Roxana is the Founder of All Personal, a bespoke coaching agency, based in Canada. Her mission is to listen to your story and coach you in discovering and working out those skills that you need to boost, when and for what you need them. She empowers you to coach yourself and provides a safe space for conversation.
Did you ever think of your personal skills as being just like muscles? Can you imagine that all the skills we need to deal with Change, big or small, are already in us? In her recent TEDxChatham Kent Talk. Roxana takes us on a journey of conquering the big, frightening monster we often call Change; a journey where our hero discovers that everything she needs in this endeavor is closer at hand than she thought it was. And once she’s aware of that, Change is no longer the frightening monster to be feared, but rather the new adventure to embark on. Born and raised in Bucharest, Romania, Roxana immigrated to Canada in March 2017. After being raised during communism until she was almost 13, when communism ended in 1989, she adapted to both being a teenager and being ‘free’ at the same time. She went to University to study foreign languages and literature, while working as a translator for a human rights organization, and teaching English private lessons to kids. Upon graduation, she started working at an international law firm, where she learned to adapt to ‘corporate culture’ in a country where that term was relatively new. Watch her TED Talk but first get to know a little more about Roxana by reading her interview below.
1. Tell us about your entrepreneurial journey?
I’m new to the entrepreneurial world – so new it still takes me some time to spell it, the word just seems so long. It started with an idea I had in the summer of 2016, which had been there for a while and then surfaced so that I realized I had it. I longed for doing more than I was doing in my role of learning & development professional. I had been in that role for 8 years, in which I designed and delivered many workshops of many kinds inside the company I was working for. I also spread my wings outside the firm and created connections with other people in the learning and HR world. I began to catch the taste of what it meant to actually share your skills with people who knew they needed what you could offer and who would share their skills in turn. As it always happens, once you can see colours, you never really want to go back to black and white, unless you have no other choice.
So the idea-side of my story started in Bucharest, Romania. The practical side began after my family and I moved to Canada. Three months into having been in Canada, I started my new online venture: personal skills coaching. Because I realized the future of learning is regular practice, not training. Because many of us have had an experience where going on a course only meant the beautiful beginning of the learning journey, which then ended too soon. Learning is achieved by practice – so I offer the exercises and practices to form and strengthen our skills muscles – from presenting and public speaking, to giving feedback and managing teams and self. I’m the next door coach at the ‘skills gym’ now, And I like it.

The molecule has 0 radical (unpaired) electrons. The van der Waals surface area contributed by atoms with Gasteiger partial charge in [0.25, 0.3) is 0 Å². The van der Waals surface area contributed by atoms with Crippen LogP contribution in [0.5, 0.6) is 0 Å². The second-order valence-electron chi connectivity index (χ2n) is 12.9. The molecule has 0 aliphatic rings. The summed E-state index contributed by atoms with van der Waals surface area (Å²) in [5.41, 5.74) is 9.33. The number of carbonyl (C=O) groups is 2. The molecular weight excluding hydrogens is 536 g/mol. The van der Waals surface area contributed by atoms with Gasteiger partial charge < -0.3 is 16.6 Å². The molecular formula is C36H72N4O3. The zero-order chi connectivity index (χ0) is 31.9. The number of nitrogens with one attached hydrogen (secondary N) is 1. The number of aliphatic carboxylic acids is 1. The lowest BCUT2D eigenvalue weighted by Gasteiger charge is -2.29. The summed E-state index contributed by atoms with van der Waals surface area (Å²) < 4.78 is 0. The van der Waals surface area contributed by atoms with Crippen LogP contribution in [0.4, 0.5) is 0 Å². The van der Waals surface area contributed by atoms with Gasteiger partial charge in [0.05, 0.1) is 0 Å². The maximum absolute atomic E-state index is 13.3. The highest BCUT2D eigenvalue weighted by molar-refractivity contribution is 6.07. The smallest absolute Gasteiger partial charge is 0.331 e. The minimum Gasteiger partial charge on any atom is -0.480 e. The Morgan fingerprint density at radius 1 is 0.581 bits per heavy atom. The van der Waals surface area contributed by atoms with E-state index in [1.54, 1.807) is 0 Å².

2. What are the challenges of building a coaching business?
The challenges, especially when you’re new to a country, are that you miss a big chunk of the network you should have to start the coaching business in the first place.
Coaching is primarily based on trust. Because it is a relationship, a very intimate one, where the coachee opens up to talk about the things they (think) are missing and which they don’t want to be missing anymore. It’s sharing a lot of personal stories, which the coach uses to enhance the learning journey and tailor it individually. I wouldn’t let myself be coached by someone I didn’t trust.
Luckily for me, we live in times where social media is a very powerful tool. Those who have known me for a while have stayed in touch and it’s so touching to see that, literally oceans apart, we are still so very closely connected. The fact that they still watch what I post and react to that has been a tremendous support – mentally and emotionally. For those who don’t know me personally, I have the chance of being as close as possible via videos, social media and real-time online meetings. It’s a chance others before us didn’t have, this borderless online world, and I’m not taking it for granted anymore!
So the number one challenge is building trust – because this, unlike many other things, will not, and cannot, happen overnight. It takes time, patience, hope and a lot of passion. And, once it’s there, a lot of maintenance. Once trust is in place, all other challenges are manageable: time, schedules, networking, financials, they all count, but don’t exist without trust in place.
3.What are skills muscles?
Our skills muscles are our internal resource of strength. I call them personal skills muscles because they vary from individual to individual. Let me give you an example.
Just as some of us are naturally good at singing, drawing or cooking, they can also be naturally good at presenting, or giving feedback or negotiating. These I call our strong skills muscles (or strengths, which is quite vague), the ones that we discover early on that we like using. It’s those skills that we use with ease, anytime, anywhere, because we know they benefit us big time.